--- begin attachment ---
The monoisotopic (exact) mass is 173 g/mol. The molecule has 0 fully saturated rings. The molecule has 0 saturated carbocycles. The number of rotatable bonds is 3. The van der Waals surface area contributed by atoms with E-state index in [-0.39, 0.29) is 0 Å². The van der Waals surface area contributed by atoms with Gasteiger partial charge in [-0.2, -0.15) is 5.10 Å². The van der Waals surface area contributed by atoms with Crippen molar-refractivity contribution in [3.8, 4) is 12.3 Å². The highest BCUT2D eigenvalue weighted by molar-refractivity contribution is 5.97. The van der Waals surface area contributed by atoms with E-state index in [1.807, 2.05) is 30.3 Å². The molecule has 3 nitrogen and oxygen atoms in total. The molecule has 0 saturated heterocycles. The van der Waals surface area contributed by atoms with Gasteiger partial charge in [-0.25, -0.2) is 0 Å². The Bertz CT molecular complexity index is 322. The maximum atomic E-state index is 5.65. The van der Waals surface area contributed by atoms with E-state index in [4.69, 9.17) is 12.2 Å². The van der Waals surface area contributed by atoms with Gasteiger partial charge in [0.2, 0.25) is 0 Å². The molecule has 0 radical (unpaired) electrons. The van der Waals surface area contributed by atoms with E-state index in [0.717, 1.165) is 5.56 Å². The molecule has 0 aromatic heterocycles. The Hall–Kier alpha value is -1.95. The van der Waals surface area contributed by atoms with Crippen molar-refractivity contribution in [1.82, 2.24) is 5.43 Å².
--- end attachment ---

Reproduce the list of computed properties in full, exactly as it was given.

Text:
The monoisotopic (exact) mass is 173 g/mol. The molecule has 0 fully saturated rings. The molecule has 0 saturated carbocycles. The number of rotatable bonds is 3. The van der Waals surface area contributed by atoms with E-state index in [-0.39, 0.29) is 0 Å². The van der Waals surface area contributed by atoms with Gasteiger partial charge in [-0.2, -0.15) is 5.10 Å². The van der Waals surface area contributed by atoms with Crippen molar-refractivity contribution in [3.8, 4) is 12.3 Å². The highest BCUT2D eigenvalue weighted by molar-refractivity contribution is 5.97. The van der Waals surface area contributed by atoms with E-state index in [1.807, 2.05) is 30.3 Å². The molecule has 3 nitrogen and oxygen atoms in total. The molecule has 0 saturated heterocycles. The van der Waals surface area contributed by atoms with Gasteiger partial charge in [-0.25, -0.2) is 0 Å². The Bertz CT molecular complexity index is 322. The maximum atomic E-state index is 5.65. The van der Waals surface area contributed by atoms with E-state index in [4.69, 9.17) is 12.2 Å². The van der Waals surface area contributed by atoms with Gasteiger partial charge in [0.2, 0.25) is 0 Å². The molecule has 0 radical (unpaired) electrons. The van der Waals surface area contributed by atoms with E-state index in [0.717, 1.165) is 5.56 Å². The molecule has 0 aromatic heterocycles. The Hall–Kier alpha value is -1.95. The van der Waals surface area contributed by atoms with Crippen molar-refractivity contribution in [1.82, 2.24) is 5.43 Å².